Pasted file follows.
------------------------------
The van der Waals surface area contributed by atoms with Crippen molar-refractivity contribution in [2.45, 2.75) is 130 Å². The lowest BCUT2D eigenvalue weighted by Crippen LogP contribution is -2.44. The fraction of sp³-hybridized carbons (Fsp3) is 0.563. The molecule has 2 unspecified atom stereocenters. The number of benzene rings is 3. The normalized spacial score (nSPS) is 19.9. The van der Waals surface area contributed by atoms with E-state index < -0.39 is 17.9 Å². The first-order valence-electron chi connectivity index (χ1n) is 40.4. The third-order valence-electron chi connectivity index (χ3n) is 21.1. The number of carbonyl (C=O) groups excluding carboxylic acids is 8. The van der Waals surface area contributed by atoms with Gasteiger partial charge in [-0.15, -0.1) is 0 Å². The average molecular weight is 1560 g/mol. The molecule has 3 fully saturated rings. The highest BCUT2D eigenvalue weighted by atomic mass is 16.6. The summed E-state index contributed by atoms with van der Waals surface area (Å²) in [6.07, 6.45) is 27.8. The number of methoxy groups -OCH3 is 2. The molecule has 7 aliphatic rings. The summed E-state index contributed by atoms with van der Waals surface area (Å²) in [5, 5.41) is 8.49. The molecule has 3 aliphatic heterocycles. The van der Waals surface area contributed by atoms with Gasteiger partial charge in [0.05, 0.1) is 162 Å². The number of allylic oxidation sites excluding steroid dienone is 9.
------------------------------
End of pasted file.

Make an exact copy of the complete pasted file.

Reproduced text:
The van der Waals surface area contributed by atoms with Crippen molar-refractivity contribution in [2.45, 2.75) is 130 Å². The lowest BCUT2D eigenvalue weighted by Crippen LogP contribution is -2.44. The fraction of sp³-hybridized carbons (Fsp3) is 0.563. The molecule has 2 unspecified atom stereocenters. The number of benzene rings is 3. The normalized spacial score (nSPS) is 19.9. The van der Waals surface area contributed by atoms with E-state index < -0.39 is 17.9 Å². The first-order valence-electron chi connectivity index (χ1n) is 40.4. The third-order valence-electron chi connectivity index (χ3n) is 21.1. The number of carbonyl (C=O) groups excluding carboxylic acids is 8. The van der Waals surface area contributed by atoms with Gasteiger partial charge in [-0.15, -0.1) is 0 Å². The average molecular weight is 1560 g/mol. The molecule has 3 fully saturated rings. The highest BCUT2D eigenvalue weighted by atomic mass is 16.6. The summed E-state index contributed by atoms with van der Waals surface area (Å²) in [6.07, 6.45) is 27.8. The number of methoxy groups -OCH3 is 2. The molecule has 7 aliphatic rings. The summed E-state index contributed by atoms with van der Waals surface area (Å²) in [5, 5.41) is 8.49. The molecule has 3 aliphatic heterocycles. The van der Waals surface area contributed by atoms with Gasteiger partial charge in [0.05, 0.1) is 162 Å². The number of allylic oxidation sites excluding steroid dienone is 9.